Compliance, and in particular competition compliance, remains at the top of in-house counsel’s agenda. In particular, compliance is fundamental to reducing competition law infringements – “prevention is better than cure” – but in-house counsel often face difficulties in getting the appropriate level of support and budget for effective competition law compliance.
We have recently published an article which puts forward a policy proposal to the European Commission (“Commission”) that would not only support companies in their competition compliance efforts, but also the Commission in its enforcement of EU cartel rules.
We propose that within the context of cartel settlements the Commission offer limited reductions in fines for competition law infringements (up to 5% of the fine), against auditable and enforceable binding commitments by the affected companies to spend that fine reduction on increased future compliance efforts.
This proposal – building on, but differing from, earlier suggestions – is straightforward, realistic, and easily and quickly implementable in the context of the existing legal framework and the Commission’s fining guidelines.
Companies benefit from financial support committed to compliance over several years to increase their compliance efforts, and decreasing the likelihood that they will be involved in future cartels.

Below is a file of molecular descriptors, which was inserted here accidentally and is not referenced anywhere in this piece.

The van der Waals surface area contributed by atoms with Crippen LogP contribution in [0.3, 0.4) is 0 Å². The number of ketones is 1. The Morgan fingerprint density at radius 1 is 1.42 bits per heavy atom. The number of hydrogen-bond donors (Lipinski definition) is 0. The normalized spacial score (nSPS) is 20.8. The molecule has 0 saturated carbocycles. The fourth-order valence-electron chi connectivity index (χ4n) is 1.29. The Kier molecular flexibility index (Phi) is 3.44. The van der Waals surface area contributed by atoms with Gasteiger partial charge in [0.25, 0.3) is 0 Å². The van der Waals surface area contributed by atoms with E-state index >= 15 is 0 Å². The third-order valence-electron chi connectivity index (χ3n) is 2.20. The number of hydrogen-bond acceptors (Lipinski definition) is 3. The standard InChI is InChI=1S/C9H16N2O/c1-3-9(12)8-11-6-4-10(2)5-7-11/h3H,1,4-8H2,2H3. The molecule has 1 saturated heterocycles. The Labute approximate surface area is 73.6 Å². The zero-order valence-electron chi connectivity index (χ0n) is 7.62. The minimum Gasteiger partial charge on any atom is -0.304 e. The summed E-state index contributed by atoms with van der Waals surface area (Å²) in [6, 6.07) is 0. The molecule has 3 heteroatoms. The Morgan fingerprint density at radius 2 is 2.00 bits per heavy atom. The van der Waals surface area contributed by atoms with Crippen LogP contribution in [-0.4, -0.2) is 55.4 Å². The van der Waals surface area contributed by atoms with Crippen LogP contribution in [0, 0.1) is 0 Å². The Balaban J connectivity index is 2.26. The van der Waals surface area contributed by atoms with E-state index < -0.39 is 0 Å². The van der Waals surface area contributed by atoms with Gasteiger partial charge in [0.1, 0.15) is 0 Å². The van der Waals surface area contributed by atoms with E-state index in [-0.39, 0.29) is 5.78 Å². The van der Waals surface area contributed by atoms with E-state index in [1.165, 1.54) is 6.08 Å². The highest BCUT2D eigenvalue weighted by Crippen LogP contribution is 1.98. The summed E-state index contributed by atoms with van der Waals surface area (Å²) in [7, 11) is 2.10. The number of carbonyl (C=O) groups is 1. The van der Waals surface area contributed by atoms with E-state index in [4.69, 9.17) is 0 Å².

The Commission benefits by reducing the likelihood of future antitrust infringements, increasing incentives for companies to enter into settlements – and decreasing the likelihood of hybrid settlements and reducing yet further the number of appeals – all without needing to deploy further resources of its own.
While we believe that this present proposal – if implemented – will enhance the effectiveness of antitrust compliance programmes, we also acknowledge that it is only one “tool” to achieve this aim, and not a panacea.
But given that anticompetitive activity, including the most egregious forms such as cartels, continues, the question for the Commission is perhaps not whether or not this proposal should be implemented, but, if not this, then what?
A pdf of the article can be accessed by our Covington Competition Blog subscribers here.